While competing at Unser Star für Oslo, Meyer-Landrut continued to attend school. The last show was held one month before the start of her final exams. Following her exams, she released her debut album, My Cassette Player, on 7 May 2010. Produced by Stefan Raab, it includes the singles "Satellite", "Love Me" and "Bee", as well as two cover songs and eight unreleased titles. Meyer-Landrut is credited as a co-writer for the lyrics of five songs. The album debuted at number one in the German albums chart. It peaked at number one in the Austrian albums chart, number three in the Swiss albums chart, number five in Billboard's European Top 100 Albums, and has been certified double platinum in Germany since.
Following her success in Germany, Meyer-Landrut has said she would enjoy a singing or an acting career, but explained, "I'm not fixated on doing music my whole life." She stated she originally planned to study acting after graduating school, but now is unsure "if time allows". She has said her musical influences include Adele, Kate Nash, Vanessa Carlton, as well as the German singer Clueso and German pop rock band Wir sind Helden.
Eurovision Song Contest
Representing a "big four" country, Meyer-Landrut automatically qualified for the final of the Eurovision Song Contest 2010. Germany received a wild card during the running order draw, allowing the German representatives to pick the country's position for the final. They chose position 22 out of the 25 spots. Meyer-Landrut arrived one week before the show in Oslo, Norway, where she completed five rehearsals of her song "Satellite". Prior to the final, she was considered one of the favourites. Bookmakers regarded her second favourite behind Azerbaijan's Safura, while Google projected she would win based on search volume in the participating countries. According to Norway's Aftenposten she received the most media attention of all participants.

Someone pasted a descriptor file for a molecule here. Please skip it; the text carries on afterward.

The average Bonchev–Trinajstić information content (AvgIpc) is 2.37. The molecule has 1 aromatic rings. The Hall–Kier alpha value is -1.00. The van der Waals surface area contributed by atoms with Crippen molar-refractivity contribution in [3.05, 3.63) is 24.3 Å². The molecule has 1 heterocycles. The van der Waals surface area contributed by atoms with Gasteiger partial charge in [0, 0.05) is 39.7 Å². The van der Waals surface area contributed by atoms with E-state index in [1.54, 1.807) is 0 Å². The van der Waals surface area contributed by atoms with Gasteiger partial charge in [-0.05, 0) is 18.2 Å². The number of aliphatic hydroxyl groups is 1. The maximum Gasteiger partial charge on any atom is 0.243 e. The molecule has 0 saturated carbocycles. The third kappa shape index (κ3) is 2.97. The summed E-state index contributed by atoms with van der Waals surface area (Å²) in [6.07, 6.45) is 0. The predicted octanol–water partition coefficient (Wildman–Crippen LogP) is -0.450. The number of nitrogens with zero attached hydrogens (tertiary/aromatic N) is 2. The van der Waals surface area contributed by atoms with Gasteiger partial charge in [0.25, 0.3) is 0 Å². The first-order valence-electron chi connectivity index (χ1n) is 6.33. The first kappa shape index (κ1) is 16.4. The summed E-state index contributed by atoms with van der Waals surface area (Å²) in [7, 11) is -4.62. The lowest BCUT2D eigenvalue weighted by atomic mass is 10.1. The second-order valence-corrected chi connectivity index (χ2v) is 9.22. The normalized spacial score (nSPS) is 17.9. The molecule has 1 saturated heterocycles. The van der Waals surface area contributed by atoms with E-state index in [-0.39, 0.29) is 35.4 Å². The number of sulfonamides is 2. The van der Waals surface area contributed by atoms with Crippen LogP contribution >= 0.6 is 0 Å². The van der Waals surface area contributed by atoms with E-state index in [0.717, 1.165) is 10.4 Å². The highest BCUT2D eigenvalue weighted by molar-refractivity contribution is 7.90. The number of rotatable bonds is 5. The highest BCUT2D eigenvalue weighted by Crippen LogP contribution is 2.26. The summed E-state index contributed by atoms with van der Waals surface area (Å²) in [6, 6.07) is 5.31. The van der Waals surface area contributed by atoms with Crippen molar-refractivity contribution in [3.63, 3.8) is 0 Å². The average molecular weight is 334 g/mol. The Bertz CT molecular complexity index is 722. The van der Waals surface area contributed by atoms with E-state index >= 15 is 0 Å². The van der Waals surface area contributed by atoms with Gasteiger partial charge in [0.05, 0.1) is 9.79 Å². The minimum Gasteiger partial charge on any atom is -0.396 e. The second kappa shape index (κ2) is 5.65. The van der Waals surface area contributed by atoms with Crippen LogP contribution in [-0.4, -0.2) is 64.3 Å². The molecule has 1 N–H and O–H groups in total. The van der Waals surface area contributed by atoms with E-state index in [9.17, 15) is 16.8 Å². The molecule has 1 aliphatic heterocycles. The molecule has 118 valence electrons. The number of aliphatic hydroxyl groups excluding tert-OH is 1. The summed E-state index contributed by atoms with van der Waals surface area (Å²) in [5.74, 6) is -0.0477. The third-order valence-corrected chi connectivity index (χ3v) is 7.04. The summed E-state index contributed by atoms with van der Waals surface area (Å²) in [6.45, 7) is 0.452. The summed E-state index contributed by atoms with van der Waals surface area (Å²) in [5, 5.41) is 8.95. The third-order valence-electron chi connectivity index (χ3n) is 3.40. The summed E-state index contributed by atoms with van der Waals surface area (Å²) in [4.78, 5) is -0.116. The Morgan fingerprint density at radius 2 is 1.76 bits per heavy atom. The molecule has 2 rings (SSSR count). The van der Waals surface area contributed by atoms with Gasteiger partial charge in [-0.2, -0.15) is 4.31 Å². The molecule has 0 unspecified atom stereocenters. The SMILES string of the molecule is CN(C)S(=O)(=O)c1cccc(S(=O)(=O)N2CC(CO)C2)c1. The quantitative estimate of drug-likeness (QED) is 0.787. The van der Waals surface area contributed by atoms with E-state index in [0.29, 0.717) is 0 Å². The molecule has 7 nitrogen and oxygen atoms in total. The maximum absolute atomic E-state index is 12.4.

The final was held on 29 May 2010 at Oslo's Telenor Arena. Appearing fourth from last, Meyer-Landrut wore a simple black dress and performed on a bare stage with four backing singers. Her pared-back presentation was a break from recent Eurovision trends, as it did not feature any form of choreography, dancers or elaborate stage show. "Satellite" received a total of 246 points, giving Germany its first win since 1982, and the first victory as a unified country. The song won over Turkey's entry "We Could Be the Same" with a margin of 76 points, the second-biggest in Eurovision history, second only to Alexander Rybak's margin of 169 points in the 2009 contest. "Satellite" received the maximum 12 points nine times and received points from all but five countries.
2010-present: After Eurovision
The BBC called "Satellite" the first "contemporary pop hit Eurovision has produced in decades", ushering in "a new era for the annual music jamboree". Meyer-Landrut's victory received much attention in Germany and the show was seen by 15 million viewers on German television (a 49.1 percent market share). She returned to Hanover the following day, where she was greeted by 40,000 people. In June, "Satellite" regained the top spot in the German singles chart for one week and also peaked at number one in Denmark, Finland, Norway, Sweden and Switzerland. It also topped Billboard's European Hot 100 singles chart, being the first Eurovision song to achieve this.
The NDR has confirmed that Meyer-Landrut will make an attempt to defend her title in the 2011 Eurovision Song Contest. She will be the third winner to do so, and the first in over 50 years.
In the German dubbed version of the upcoming computer-animated film Sammy's Adventures: The Secret Passage, Meyer-Landrut will provide the voice for the character originally spoken by Isabelle Fuhrman.